BR diagram 1/218 and 1/220 Shocvans
by Russ Elliott, Tony McSean and Simon Dunstall
Building the Red Panda Kit, by Russ Elliott, December 1998
As is normal with Red Panda kits, conversion for P4 use is relatively simple, and involves the usual chore of chopping off the moulded W-irons, but saving the axleboxes, which are fixed later to the replacement metal W-irons. Being a box van, there are no floor height problems, and any form of suitable W-iron can be used – I used the BR type supplied by the Scalefour Society, but have added my own bridle plates (at the foot of each W-iron) from scrap bits of brass fret.
Horizontal triangular fillets of 10 thou black plasticard were fitted between the headstocks and the solebars, plus the usual addition of hanging vacuum pipes (modified ABS F324) to the headstocks. From photographic evidence of other Shocvans, I realise that I should not have put the triangular fillet between the top of the solebar and the headstock, only the bottom one. I also discovered (after construction of course!) that the body should be spaced slightly off the chassis (I reckon about 10 thou, or something a little less) in order for the body to be able to slide on the chassis, as it is intended to on these Shocvans.
I found that I had to lengthen the chassis by 1.25mm in order that it could be kept at 4mm longer than the body dimension (as stated in Don Rowland's BR wagon book), and thus preserving the correct 'overhang' appearance at the ends of the vehicles: this did mean that my wheelbase increased by the amount of the chassis lengthening, but you wouldn't have noticed if I hadn't told you. The chassis cut and lengthen was made at a position behind the shock assemblies, so it doesn't show. Don't regard the 1.25mm extension as sacrosanct – it will depend how you file up and fit the mitres of the body sides, and everyone does this a little differently.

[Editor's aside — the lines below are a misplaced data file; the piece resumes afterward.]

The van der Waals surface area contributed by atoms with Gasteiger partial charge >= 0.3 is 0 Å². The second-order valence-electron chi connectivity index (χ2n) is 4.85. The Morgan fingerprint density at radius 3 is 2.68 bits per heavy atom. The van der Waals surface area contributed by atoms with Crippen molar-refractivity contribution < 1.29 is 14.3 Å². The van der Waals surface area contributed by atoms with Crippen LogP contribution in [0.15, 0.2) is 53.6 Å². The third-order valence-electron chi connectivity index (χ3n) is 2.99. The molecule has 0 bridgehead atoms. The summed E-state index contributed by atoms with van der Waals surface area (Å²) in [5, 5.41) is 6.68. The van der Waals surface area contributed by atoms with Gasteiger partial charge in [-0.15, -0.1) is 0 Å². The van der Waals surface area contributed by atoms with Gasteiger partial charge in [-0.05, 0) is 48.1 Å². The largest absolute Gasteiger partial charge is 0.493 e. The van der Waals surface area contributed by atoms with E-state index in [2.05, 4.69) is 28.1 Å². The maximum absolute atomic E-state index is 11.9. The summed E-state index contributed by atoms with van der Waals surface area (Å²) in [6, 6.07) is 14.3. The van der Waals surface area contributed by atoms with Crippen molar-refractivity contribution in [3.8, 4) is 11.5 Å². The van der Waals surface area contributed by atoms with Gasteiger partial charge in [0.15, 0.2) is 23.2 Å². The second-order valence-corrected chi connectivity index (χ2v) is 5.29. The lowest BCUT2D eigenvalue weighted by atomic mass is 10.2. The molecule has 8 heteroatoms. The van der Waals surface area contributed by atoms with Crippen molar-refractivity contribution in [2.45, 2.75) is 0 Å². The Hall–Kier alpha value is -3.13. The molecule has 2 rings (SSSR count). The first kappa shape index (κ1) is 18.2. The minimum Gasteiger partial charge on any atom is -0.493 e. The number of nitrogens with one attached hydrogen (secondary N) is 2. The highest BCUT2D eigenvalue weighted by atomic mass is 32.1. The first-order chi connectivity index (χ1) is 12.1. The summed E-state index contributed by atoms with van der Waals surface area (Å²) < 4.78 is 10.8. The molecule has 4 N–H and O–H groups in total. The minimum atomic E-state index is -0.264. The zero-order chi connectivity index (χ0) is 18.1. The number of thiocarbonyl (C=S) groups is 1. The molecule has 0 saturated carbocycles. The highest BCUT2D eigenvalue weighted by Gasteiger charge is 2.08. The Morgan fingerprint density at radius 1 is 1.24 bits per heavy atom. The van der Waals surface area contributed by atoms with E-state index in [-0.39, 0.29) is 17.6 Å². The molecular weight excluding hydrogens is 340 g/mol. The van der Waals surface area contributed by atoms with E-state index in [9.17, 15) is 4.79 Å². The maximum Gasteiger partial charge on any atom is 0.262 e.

Prototype information, by Simon Dunstall, March 1999
Diagram 1/218 and 1/220 shock absorbing vans (shocvans) were the last in a line of such vans developed by BR. Red Panda's instructions give some very handy details about the prototype. The kit is for a diagram 1/220 vehicle (B855001-855100) with plywood sides, two-part corrugated ends, oleo buffers, BR-pattern brake gear and BR plate-front axleboxes.
There seems to be (at least) two general types of ply door put into use by BR, and used on both shock absorbing and ordinary standard vans. Later vans, including those from Diagrams 1/218 and 1/220, have triangular pieces of sheet metal (presumably) in the corners, while the doors on earlier vans don't. Keep this in mind if you want to use the Red Panda kit to build an earlier shocvan. Some older vans might have received either newer doors or triangular corner reinforcement over the course of time, though I can't point to a particular example.
The kit's roof comes without rainstrips, and this is fortunate because the rainstrip patterns changed from vehicle to vehicle. Shocvans seem to often have had lamp irons on the left-hand sides of the ends, about 3 ribs up and spanning a pair of ribs.
Photos of diagrams 1/208 and 1/220 can be found at Paul Bartlett's BR wagons site.
© Russ Elliott, Simon Dunstall and Tony McSean